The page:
The purpose of the African Women in Cinema Blog is to provide a space to discuss diverse topics relating to African women in cinema--filmmakers, actors, producers, and all film professionals. The blog is a public forum of the Centre for the Study and Research of African Women in Cinema.

Le Blog sur les femmes africaines dans le cinéma est un espace pour l'échange d'informations concernant les réalisatrices, comédiennes, productrices, critiques et toutes professionnelles dans ce domaine. Ceci sert de forum public du Centre pour l'étude et la recherche des femmes africaines dans le cinémas.


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24 June 2022

African Women's filmmaking and film activism as Womanist Work

African Women's filmmaking and film activism as Womanist Work
Notes ongoing by Beti Ellerson

Feminisant =  doing womanist work

Safi Faye: Je ne suis pas du tout féministe. Je suis féminisante. Je defends le cas des femmes… I am not at all feminist. I am womanistic, I defend the condition of women…

I interpret Safi Faye’s “feminisant”—from the French word “femme”, feminist, female”—as doing womanist work. Womanist, itself an expression coined by afro-descendant women in order to reconceptualize western feminism as defined by white women, which often does not reflect the realities of women of color. Hence this reflection is an exploration of womanist work in African women’s film practices.

Many concepts and terms in Africa women’s filmmaking practices and organizing principles embrace my idea of womanist work: in support of, in defense of the woman’s condition. As in the words of Anne-Laure Folly, framing African women’s experiences as “alternative discourse”.

Some examples include the names of women’s film organizations such as the Kenyan-based Udada, which means sisterhood in Kiswahili. Similarly, the women’s film festival Tazama, “to see”, is also from Kiswahili. In addition, the Cameroonian women’s film organization Mis me Binga literally means “The eyes of women” which I interpret in the context of cinematic discourse as “Women’s Gaze”. In still another example, Puk Nini, the title of Fanta Nacro’s 1996 film, she describes as “open your eyes, be vigilant”. Yewwu, Yewwi, the name of the Senegalese feminist organization, is defined in Wolof as, ‘to become aware in order to be liberated”.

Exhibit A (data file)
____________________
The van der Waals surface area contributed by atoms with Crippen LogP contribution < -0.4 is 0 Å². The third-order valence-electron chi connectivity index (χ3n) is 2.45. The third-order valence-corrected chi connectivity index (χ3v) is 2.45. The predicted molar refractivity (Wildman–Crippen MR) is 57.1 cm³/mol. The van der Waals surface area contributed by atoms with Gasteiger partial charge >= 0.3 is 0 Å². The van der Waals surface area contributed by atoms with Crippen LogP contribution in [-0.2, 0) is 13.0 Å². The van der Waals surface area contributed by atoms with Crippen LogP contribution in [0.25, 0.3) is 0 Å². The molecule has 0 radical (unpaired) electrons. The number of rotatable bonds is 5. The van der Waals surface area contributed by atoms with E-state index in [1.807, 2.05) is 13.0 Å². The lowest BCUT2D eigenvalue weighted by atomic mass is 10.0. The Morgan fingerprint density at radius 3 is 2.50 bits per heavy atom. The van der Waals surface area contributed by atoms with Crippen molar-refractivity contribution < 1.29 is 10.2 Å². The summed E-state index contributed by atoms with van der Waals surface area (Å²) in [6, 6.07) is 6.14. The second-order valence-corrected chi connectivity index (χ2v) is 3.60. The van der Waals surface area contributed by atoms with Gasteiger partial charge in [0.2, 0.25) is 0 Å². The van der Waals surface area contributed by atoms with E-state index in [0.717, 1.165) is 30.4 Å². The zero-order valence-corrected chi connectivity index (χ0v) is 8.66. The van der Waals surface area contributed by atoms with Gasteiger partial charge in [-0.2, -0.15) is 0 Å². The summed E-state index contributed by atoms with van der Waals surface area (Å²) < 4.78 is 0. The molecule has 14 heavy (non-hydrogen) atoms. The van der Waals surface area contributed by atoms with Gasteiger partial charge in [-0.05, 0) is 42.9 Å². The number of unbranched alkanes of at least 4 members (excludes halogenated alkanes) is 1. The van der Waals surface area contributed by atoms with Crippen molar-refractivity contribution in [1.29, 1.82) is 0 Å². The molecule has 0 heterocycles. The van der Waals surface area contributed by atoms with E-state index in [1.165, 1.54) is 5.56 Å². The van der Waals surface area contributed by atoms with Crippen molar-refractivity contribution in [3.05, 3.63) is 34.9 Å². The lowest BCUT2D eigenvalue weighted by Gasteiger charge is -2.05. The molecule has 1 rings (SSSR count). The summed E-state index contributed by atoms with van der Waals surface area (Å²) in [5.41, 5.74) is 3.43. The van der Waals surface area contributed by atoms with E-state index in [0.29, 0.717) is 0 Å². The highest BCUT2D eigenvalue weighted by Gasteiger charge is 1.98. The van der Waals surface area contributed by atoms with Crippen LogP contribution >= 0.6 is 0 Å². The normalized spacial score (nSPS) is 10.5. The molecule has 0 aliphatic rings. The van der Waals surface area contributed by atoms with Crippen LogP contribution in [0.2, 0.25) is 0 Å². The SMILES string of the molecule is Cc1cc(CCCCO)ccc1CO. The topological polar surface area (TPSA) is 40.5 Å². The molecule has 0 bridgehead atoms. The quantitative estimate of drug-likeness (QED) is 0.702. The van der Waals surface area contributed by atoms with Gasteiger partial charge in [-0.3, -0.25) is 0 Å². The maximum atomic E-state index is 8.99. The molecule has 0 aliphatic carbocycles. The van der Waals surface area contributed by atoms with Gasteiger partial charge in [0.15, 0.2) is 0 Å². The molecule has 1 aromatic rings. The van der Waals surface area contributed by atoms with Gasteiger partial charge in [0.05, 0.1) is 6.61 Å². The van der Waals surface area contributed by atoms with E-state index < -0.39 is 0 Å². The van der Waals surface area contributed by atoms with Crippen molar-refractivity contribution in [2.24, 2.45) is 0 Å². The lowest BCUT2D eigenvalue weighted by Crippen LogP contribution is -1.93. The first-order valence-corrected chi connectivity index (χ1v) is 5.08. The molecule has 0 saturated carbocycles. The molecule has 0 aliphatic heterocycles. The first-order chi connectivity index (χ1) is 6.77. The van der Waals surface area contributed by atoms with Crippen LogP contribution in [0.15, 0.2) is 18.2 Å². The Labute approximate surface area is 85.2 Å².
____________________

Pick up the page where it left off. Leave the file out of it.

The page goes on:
Sarah Maldoror asserts that “African women must be everywhere. They must be in the images, behind the camera, in the editing room and involved in every stage of the making of a film. They must be the ones to talk about their problems”.

Annette Mbaye d'Erneville describes her objective as cultural producer in this way: "The goal is to allow women to express themselves, to be witnesses to their era and to reflect a realistic image of Africa in their own lives."

Assia Djebar’s used her camera as a means to envision the world of women: I thought to myself that the woman has been deprived of an image: She cannot be photographed, she does not even own her image. Since she is shut away, her gaze is on the inside. She can only look at the outside if she is veiled, and then, only with one eye. I decided then, that I would make of my camera this eye of the veiled woman.*
Filmmaker and producer Rama Thiaw** draws from Angela Davis’s thoughts to frame the Sabbar Artistiques initiative: I think that an artist must help the political, cultural, social and collective evolution of her/his society. I firmly believe in this famous quote by Angela Davis: 'the success or failure of a revolution can almost always be gauged by the degree to which the status of women is altered in a radical, progressive direction'.

Traditionally, Sabbars are women's meetings accompanied by traditional Senegalese drumming. Here, based on the same principle, Sabbar Artistiques are women's workshops built around reflection, emotion and transmission. The aim is to create an environment of critical inquiry between African women from the continent and Afro­ descendant and black women from around the world.

*Benesty-Sroka, Ghila, "La Langue et l'exil", La Parole métèque, 21 (1992): p. 24, cited in Littérature et cinéma en Afrique francophone: Ousmane Sembene et Assia Djebar by Sada Niang ed. (Paris: Harmattan, 1996). Translation by Beti Ellerson.
**Excerpted from an interview with Rama Thiaw by Laure Solé in

Following is a selection of articles from the African Women in Cinema Blog that reflect African women's filmmaking and film activism as womanist work. The selection is continuing…

African women in cinema in conversation at FIFF Festival International du Film de Fribourg

Beti Ellerson: ‘African Women in Cinema’ - Women’s Film Activism

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